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The clouds on Neptune perform a surprise disappearing act

Clouds On Neptune Perform A Surprise Disappearing Act
A dramatic change in Neptune’s appearance was observed in late 2019 and has persisted through June 2023. As shown by this compilation of images at 1.63 µm (microns) obtained with the NIRC2 and adaptive optics system on the Keck II Telescope, Neptune had numerous cloud features organized in latitudinal bands from before 2002 through late 2019. Afterwards, clouds appeared almost absent except near the south pole. The images are displayed using a Asinh function which, like a log-scale display, decreases the contrast between the features; if displayed on a linear scale, only the brightest features would be visible. Credit: Imke de Pater, Erandi Chavez, Erin Redwing (UC Berkeley)/W. M. Keck Observatory

For the first time in nearly three decades of observations, clouds seen on Neptune have all but vanished. Images from 1994 to 2022 of the big blue planet captured from Maunakea on Hawaiʻi Island through the lens of W. M. Keck Observatory, along with views from space via NASA's Hubble Space Telescope show clouds are nearly gone with the exception of the south pole.

The observations, which are published in the journal Icarus, further reveal a connection between Neptune's disappearing clouds and the —a surprising find given that Neptune is the farthest major planet from the sun and receives only 1/900th of the sunlight we get on Earth.

A University of California (UC) Berkeley-led team of astronomers discovered the abundance of clouds normally seen at the icy giant's mid-latitudes started to fade in 2019.

"I was surprised by how quickly clouds disappeared on Neptune," said Imke de Pater, emeritus professor of astronomy at UC Berkeley and senior author of the study. "We essentially saw cloud activity drop within a few months."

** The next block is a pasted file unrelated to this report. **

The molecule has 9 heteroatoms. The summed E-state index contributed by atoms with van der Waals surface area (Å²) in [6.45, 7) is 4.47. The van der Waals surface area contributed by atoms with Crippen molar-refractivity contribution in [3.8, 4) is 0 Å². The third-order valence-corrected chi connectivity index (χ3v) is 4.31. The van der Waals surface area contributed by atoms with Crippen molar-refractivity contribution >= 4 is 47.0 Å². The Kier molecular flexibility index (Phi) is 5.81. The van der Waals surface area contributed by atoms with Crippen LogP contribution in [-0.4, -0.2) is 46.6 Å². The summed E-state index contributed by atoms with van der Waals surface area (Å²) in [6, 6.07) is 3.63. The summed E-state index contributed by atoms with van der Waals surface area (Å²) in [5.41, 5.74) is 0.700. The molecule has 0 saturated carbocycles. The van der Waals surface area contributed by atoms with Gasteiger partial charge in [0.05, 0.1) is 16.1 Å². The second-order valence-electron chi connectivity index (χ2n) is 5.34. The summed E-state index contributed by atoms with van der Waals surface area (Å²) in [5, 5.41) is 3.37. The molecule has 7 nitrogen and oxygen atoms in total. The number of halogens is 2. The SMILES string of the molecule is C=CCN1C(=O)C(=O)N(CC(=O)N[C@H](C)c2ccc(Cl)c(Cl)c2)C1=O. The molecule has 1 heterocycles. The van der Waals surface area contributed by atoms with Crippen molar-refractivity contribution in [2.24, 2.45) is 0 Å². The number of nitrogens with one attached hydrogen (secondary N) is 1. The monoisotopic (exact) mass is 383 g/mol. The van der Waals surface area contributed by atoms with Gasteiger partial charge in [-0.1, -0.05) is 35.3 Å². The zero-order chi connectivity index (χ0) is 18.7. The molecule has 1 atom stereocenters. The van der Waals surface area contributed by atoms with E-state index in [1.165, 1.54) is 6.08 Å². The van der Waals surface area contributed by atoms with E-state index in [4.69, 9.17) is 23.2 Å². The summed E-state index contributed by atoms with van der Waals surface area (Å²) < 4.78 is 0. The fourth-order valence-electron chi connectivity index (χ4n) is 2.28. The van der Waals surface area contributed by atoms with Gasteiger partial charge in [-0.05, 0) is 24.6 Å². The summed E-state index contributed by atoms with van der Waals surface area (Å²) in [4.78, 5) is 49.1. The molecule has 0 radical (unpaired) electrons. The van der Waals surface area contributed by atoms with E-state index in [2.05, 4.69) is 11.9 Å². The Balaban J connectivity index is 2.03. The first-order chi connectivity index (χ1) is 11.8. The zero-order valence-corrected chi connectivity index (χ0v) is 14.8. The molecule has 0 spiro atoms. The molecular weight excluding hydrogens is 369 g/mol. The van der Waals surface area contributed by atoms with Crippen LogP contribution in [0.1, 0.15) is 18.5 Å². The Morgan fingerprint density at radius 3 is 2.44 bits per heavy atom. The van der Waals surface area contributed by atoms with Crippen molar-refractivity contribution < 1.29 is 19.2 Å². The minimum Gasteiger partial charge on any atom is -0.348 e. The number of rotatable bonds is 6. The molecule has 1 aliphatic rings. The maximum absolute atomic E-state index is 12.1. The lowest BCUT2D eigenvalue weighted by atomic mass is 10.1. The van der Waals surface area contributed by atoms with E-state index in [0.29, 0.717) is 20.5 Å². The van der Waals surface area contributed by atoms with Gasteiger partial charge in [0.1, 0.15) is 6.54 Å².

"Even four years later, the images we took this past June showed the clouds haven't returned to their former levels," said Erandi Chavez, a graduate student at Harvard University's Center for Astrophysics who led the study when she was an undergraduate astronomy student at UC Berkeley. "This is extremely exciting and unexpected, especially since Neptune's previous period of low cloud activity was not nearly as dramatic and prolonged."

To monitor the evolution of Neptune's appearance, Chavez and her team analyzed images taken from 1994 to 2022 using Keck Observatory's second generation Near-Infrared Camera (NIRC2) paired with its adaptive optics system (since 2002), as well as observations from Lick Observatory (2018-2019) and the Hubble Space Telescope (since 1994).

In recent years the Keck Observatory observations have been complemented by images taken as part of Keck Observatory's Twilight Observing Program and by Hubble Space Telescope images taken as part of the Outer Planet Atmospheres Legacy (OPAL) program.

The data revealed an intriguing pattern between changes in Neptune's cloud cover and the solar cycle—the period when the flips every 11 years, causing levels of solar radiation to fluctuate. When the sun emits more intense ultraviolet (UV) light, specifically the strong hydrogen Lyman-alpha emission, more clouds appear on Neptune about two years later. The team further found a positive correlation between the number of clouds and the ice giant's brightness from the sunlight reflecting off it.

"These remarkable data give us the strongest evidence yet that Neptune's cloud cover correlates with the sun's cycle," said de Pater. "Our findings support the theory that the sun's UV rays, when strong enough, may be triggering a photochemical reaction that produces Neptune's clouds."

Clouds On Neptune Perform A Surprise Disappearing Act